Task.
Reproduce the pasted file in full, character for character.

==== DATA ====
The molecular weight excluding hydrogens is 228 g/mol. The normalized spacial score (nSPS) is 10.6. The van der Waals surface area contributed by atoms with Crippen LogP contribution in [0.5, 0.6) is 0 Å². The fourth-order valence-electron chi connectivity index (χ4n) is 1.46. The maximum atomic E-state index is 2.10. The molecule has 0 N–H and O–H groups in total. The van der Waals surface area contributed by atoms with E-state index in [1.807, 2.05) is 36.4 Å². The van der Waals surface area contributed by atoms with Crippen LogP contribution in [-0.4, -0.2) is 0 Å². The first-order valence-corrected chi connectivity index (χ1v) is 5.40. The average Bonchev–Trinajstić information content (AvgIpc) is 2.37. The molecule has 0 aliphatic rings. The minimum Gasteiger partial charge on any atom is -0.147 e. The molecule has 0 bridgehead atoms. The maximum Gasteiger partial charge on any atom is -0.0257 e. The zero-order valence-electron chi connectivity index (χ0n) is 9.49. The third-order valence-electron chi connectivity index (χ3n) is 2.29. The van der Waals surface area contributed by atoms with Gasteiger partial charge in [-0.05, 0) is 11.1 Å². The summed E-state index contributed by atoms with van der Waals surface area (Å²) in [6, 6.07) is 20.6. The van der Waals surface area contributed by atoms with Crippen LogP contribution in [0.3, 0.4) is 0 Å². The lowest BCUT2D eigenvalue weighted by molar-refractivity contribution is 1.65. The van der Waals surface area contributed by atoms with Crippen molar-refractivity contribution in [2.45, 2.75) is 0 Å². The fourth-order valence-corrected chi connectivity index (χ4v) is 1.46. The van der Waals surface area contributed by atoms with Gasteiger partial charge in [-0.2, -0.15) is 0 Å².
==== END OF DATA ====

The molecular weight excluding hydrogens is 228 g/mol. The normalized spacial score (nSPS) is 10.6. The van der Waals surface area contributed by atoms with Crippen LogP contribution in [0.5, 0.6) is 0 Å². The fourth-order valence-electron chi connectivity index (χ4n) is 1.46. The maximum atomic E-state index is 2.10. The molecule has 0 N–H and O–H groups in total. The van der Waals surface area contributed by atoms with E-state index in [1.807, 2.05) is 36.4 Å². The van der Waals surface area contributed by atoms with Crippen LogP contribution in [-0.4, -0.2) is 0 Å². The first-order valence-corrected chi connectivity index (χ1v) is 5.40. The average Bonchev–Trinajstić information content (AvgIpc) is 2.37. The molecule has 0 aliphatic rings. The minimum Gasteiger partial charge on any atom is -0.147 e. The molecule has 0 bridgehead atoms. The maximum Gasteiger partial charge on any atom is -0.0257 e. The zero-order valence-electron chi connectivity index (χ0n) is 9.49. The third-order valence-electron chi connectivity index (χ3n) is 2.29. The van der Waals surface area contributed by atoms with Gasteiger partial charge in [-0.05, 0) is 11.1 Å². The summed E-state index contributed by atoms with van der Waals surface area (Å²) in [6, 6.07) is 20.6. The van der Waals surface area contributed by atoms with Crippen LogP contribution in [0.3, 0.4) is 0 Å². The lowest BCUT2D eigenvalue weighted by molar-refractivity contribution is 1.65. The van der Waals surface area contributed by atoms with Crippen molar-refractivity contribution in [2.45, 2.75) is 0 Å². The fourth-order valence-corrected chi connectivity index (χ4v) is 1.46. The van der Waals surface area contributed by atoms with Gasteiger partial charge in [-0.2, -0.15) is 0 Å².